I certainly don’t have all the answers. But my heart tells me that this is the answer. At least for me.  New York City or Park City. Nowhere Tennessee, Tulsa, Oklahoma or Tallahassee, Florida—we must nourish the community soil in our churches, libraries, CLUBS, sports teams, schools, and families.

No challenge before us is more important — and more potentially life-giving — than that we come to see and know our fellow citizens, our neighbors, who have become strangers. The more we care for one another, the greater and more vibrant our blossom and our harvest.

I may be small. My acts may be small, but they can affect great change. So next time you get overwhelmed with the gigantic problems facing our nation and our world, remember to keep it small. Think of me, all 5’1” of me. Think of these words, the grown man with his mom still checking in on him, and decide to go out into the community and till a little dirt.

Dear Bulimia

Thursday, September 6, 2018

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(swollen face, chin acne)



Dear Bulimia,

I learned yesterday, while attending Toastmaster’s and hearing my friend practice her upcoming Ted Talk, that in the late 1960’s, the sugar industry funded research that downplayed the risks of sugar and highlighted the hazards of fat---which began the great “low fat” craze that peaked in the 1980’s and 90’s—right when I was a floundering, susceptible teenager. And not just any teenager. I was a singing, dancing, cheerleading teenager which put me at even a higher risk of becoming intimately acquainted with you.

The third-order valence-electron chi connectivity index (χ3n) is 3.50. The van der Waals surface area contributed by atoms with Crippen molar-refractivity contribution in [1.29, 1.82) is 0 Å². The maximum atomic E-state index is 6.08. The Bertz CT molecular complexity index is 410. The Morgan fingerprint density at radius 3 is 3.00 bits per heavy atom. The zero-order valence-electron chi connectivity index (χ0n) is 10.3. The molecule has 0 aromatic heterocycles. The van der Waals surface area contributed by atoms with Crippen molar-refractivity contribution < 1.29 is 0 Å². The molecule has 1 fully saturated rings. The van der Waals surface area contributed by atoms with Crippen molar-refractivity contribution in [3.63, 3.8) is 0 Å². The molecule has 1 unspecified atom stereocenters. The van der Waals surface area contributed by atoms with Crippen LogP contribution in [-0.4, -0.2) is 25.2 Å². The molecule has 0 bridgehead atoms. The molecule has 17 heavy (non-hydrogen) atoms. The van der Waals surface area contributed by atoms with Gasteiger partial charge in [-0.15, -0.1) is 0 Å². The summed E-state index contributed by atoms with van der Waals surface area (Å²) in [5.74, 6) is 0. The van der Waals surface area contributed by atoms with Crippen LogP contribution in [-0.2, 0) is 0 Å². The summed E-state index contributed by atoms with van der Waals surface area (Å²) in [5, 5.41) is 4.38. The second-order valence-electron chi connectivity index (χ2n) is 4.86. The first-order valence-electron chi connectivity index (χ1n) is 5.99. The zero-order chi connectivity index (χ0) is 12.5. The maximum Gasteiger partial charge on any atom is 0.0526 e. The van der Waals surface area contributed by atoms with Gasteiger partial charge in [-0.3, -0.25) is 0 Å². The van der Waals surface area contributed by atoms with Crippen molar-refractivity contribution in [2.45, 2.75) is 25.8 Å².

I’m still working through my anger with you. I want to blame the “Sugar Research Foundation” for our ongoing relationship. Though I rarely see you anymore, you are still a heavy presence in my life. You stole SO MANY moments from me. You took away roles I could have been cast in, relationships I could have had, experiences I could have participated in. You demanded I give you all my time and attention and I’ll never have those years back.

I’m still trying to forgive you for what you stole from me. Even though I’ve come a long way and set healthy boundaries with you, I realized yesterday that I haven’t fully let go of our past relationship. I still harbor such ill feelings toward you. I have visions of me attending NYU, being on Broadway, dating more guys, enjoying my high school and college years without your looming ugliness.